Brad Keselowski got the first of many surprises at his first meeting with racing great Roger Penske.
The rising NASCAR star now driving Penske Racing's No. 2 discovered the Michigan address for their get together was an unmarked, routine building Keselowski had driven by all the time growing up in Rochester Hills. He never knew it housed Penske's offices.
Keselowski shrugs his shoulder and smiles, saying, "That's just Roger."
Penske will see if his buttoned-down approach works during one of auto racing's biggest weekends, at the Indianapolis 500 and the Coca-Cola 600.
Penske has been the king of Indianapolis with a record 15 wins. The team has three entries in the top six starters this year, including Ryan Briscoe on the pole, series points leader Will Power in fifth and three-time Indy winner Helio Castroneves in sixth.
Team Penske is also in strong shape to chase a second Coca-Cola 600 crown in three seasons. Keselowski owns victories at Bristol and Talladega this year while teammate AJ Allmendinger is starting 11th and had a fast car throughout Thursday's practice.
Keselowski, who'll start 24th for Sunday night's NASCAR race, said Penske's ethic to be the best flows through all the programs. "What makes it so much fun to be part of his teams is the commitment to excellence that [Penske] has," he said.
Penske moved the IndyCar shop south in 2007 to put all operations under one roof -- and spread the shared success of Penske Racing.
"If Penske racing has a win, as far as I'm concerned, that has an umbrella effect for every one of our people. From the shop people to the truck drivers to the pit crews and the crew chiefs and the chief mechanics," said the mogul known at the "Captain."
Penske President Tim Cindric said the formula to winning is the same in NASCAR as it is in IndyCar.
"I think over time we've been able to take the best of both worlds," Cindric said. "I think we've been able to take the good out of both, and you couldn't do that unless they were in the same building. So we are starting to see more of the payback."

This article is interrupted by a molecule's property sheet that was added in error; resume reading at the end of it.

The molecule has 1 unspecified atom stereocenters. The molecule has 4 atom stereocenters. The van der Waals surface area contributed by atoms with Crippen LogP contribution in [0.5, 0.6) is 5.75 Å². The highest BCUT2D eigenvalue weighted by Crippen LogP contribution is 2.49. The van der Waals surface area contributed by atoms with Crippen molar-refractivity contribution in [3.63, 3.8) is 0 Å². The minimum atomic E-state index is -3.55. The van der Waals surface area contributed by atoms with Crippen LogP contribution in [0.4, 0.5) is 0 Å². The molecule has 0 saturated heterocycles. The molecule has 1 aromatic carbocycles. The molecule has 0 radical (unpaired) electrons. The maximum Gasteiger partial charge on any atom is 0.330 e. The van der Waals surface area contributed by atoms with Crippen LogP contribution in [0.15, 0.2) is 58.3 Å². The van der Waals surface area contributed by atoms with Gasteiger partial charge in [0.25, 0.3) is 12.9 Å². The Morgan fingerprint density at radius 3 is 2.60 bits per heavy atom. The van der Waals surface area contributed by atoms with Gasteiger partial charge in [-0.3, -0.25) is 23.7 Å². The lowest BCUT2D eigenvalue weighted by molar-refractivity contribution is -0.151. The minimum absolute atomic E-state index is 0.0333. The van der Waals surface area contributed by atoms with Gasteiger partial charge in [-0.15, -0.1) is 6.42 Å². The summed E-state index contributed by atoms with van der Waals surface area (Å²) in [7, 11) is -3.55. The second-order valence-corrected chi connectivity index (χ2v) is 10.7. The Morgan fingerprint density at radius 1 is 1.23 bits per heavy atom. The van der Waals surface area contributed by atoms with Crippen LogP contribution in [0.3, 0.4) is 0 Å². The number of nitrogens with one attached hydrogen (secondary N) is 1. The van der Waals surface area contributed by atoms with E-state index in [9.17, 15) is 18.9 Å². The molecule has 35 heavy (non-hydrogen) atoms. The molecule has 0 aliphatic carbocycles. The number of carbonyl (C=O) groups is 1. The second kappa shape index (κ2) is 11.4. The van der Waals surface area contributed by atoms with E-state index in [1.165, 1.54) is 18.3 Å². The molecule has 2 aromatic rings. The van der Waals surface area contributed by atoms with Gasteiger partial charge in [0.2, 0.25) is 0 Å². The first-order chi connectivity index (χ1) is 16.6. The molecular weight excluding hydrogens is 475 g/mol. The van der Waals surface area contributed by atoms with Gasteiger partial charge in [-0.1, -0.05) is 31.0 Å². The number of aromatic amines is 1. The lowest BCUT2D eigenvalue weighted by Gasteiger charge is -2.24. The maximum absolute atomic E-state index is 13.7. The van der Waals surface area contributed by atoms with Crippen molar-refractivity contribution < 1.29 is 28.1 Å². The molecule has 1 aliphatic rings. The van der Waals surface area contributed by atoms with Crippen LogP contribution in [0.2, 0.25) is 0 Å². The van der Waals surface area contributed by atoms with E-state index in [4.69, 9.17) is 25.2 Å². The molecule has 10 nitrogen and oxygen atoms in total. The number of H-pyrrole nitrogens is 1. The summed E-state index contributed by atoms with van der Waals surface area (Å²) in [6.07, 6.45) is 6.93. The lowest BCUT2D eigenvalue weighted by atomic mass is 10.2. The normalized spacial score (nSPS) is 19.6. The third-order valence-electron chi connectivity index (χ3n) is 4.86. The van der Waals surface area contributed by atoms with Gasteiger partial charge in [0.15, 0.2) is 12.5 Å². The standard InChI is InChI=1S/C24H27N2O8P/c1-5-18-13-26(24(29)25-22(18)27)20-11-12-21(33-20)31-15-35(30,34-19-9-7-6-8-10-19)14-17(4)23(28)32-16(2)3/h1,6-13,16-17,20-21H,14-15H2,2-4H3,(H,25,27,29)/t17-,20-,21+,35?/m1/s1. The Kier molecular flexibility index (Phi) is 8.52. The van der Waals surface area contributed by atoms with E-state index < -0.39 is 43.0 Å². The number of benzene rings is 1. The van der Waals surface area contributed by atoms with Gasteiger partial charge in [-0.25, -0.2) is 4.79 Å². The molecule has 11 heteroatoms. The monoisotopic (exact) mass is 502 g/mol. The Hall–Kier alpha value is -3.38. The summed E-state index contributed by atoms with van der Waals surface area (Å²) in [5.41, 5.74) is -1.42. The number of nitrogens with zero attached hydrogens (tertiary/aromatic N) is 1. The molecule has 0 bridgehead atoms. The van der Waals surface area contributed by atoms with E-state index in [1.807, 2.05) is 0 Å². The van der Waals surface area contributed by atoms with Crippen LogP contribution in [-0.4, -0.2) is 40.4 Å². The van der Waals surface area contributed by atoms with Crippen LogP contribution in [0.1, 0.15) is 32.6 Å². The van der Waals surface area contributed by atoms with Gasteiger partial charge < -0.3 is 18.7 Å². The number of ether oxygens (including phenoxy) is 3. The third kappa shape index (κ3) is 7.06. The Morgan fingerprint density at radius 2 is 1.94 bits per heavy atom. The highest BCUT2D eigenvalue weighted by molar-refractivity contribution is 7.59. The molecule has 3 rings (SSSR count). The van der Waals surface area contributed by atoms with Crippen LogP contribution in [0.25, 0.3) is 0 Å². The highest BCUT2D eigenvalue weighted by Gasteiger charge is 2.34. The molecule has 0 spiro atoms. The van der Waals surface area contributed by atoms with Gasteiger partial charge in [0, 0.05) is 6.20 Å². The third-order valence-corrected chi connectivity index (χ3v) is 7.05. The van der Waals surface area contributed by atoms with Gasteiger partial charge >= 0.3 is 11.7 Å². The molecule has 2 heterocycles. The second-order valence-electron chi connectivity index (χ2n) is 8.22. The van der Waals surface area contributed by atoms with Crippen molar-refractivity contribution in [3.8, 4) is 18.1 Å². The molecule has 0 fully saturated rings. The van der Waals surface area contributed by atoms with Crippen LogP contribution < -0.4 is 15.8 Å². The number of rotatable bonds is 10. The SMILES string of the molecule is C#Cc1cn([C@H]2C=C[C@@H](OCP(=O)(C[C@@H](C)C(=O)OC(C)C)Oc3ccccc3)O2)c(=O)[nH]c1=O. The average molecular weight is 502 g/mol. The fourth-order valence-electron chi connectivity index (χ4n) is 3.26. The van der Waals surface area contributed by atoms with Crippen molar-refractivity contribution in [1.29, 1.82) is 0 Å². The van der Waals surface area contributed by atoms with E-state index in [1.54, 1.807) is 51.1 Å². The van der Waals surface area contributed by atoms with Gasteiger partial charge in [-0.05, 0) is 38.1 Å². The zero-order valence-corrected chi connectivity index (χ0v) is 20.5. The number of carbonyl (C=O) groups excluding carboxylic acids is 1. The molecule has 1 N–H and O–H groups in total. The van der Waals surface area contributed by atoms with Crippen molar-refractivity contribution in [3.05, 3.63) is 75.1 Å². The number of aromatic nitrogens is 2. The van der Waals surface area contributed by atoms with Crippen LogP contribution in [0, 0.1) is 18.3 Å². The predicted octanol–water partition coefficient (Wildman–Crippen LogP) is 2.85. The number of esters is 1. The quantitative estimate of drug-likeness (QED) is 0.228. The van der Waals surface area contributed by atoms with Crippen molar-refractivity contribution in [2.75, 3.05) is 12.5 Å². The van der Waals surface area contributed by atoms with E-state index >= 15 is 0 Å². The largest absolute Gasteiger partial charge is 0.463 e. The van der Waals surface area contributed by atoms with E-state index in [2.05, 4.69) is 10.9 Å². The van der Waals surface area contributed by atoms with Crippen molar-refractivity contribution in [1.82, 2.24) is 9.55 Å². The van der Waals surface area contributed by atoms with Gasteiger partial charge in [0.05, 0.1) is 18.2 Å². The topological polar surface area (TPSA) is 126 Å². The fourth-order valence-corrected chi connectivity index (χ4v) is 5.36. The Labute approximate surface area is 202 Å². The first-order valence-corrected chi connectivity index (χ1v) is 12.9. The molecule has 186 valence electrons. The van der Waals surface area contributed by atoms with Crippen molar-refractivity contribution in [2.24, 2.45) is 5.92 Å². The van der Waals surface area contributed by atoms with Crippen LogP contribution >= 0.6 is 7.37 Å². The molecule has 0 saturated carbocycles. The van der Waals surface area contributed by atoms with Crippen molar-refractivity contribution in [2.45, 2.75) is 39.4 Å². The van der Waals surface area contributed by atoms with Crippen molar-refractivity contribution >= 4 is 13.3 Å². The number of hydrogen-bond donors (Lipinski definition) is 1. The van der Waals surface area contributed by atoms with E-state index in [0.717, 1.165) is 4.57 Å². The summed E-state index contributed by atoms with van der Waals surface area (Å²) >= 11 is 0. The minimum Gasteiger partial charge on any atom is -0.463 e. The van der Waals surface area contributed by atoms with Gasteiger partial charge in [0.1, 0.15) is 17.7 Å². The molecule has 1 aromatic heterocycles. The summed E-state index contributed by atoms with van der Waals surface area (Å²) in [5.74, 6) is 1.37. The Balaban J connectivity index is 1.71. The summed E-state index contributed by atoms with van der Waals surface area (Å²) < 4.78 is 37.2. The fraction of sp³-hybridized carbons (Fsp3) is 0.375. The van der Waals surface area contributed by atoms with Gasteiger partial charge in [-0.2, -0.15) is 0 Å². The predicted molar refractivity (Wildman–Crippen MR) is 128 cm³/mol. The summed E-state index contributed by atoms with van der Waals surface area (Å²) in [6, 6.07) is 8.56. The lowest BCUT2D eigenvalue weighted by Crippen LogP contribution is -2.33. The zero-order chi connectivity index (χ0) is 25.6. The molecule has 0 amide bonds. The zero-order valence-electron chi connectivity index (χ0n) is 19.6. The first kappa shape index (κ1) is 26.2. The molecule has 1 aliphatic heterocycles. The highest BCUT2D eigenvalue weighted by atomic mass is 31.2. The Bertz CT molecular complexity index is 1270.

Penske takes a hands-on approach. He was at Indianapolis last Saturday for qualifying, then flew to North Carolina to watch Keselowski and Allmendinger compete in NASCAR's All-Star Race that night. Keselowski won a segment of the All-Star race while Allmendinger ran second in the Sprint Showdown.
Sometimes it's hard for Briscoe to believe his boss' dedication. Penske "was there right until the buzzer at 6," Briscoe said. "I am doing the media things, and I look up and he's in Charlotte for the All-Star race."
Penske has brought his success to NASCAR. His cars have 73 victories since he first fielded a Sprint Cup car for Mark Donohue at Riverside International Raceway in 1972. Penske won his first and only Coca-Cola 600 two years back with Kurt Busch.
Keselowski first ran for Penske in 2009 and became a full-time Sprint Cup driver a season later. Last season, Keselowski won Kansas, Pocono and Bristol and finished fifth in the series. The 28-year-old still chuckles at some of Penske's corporate quirks.
"We joke all the time that if somebody leaves papers on their desk, he'll walk through when he's there and find the biggest cabinet you can find and dump them all in there," Keselowski said.
Keselowski remembers how intimidated he felt at meeting Penske. Over time, Keselowski has seen genius in Penske's approach.
"He knows how to make things nicer than what you ever thought they could be," Keselowski said.
Ryan Newman drove Sprint Cup cars for Penske from 2000 through 2008. He said Penske spent so much time with the IndyCar operation "that when he came here it was to show up and watch the race."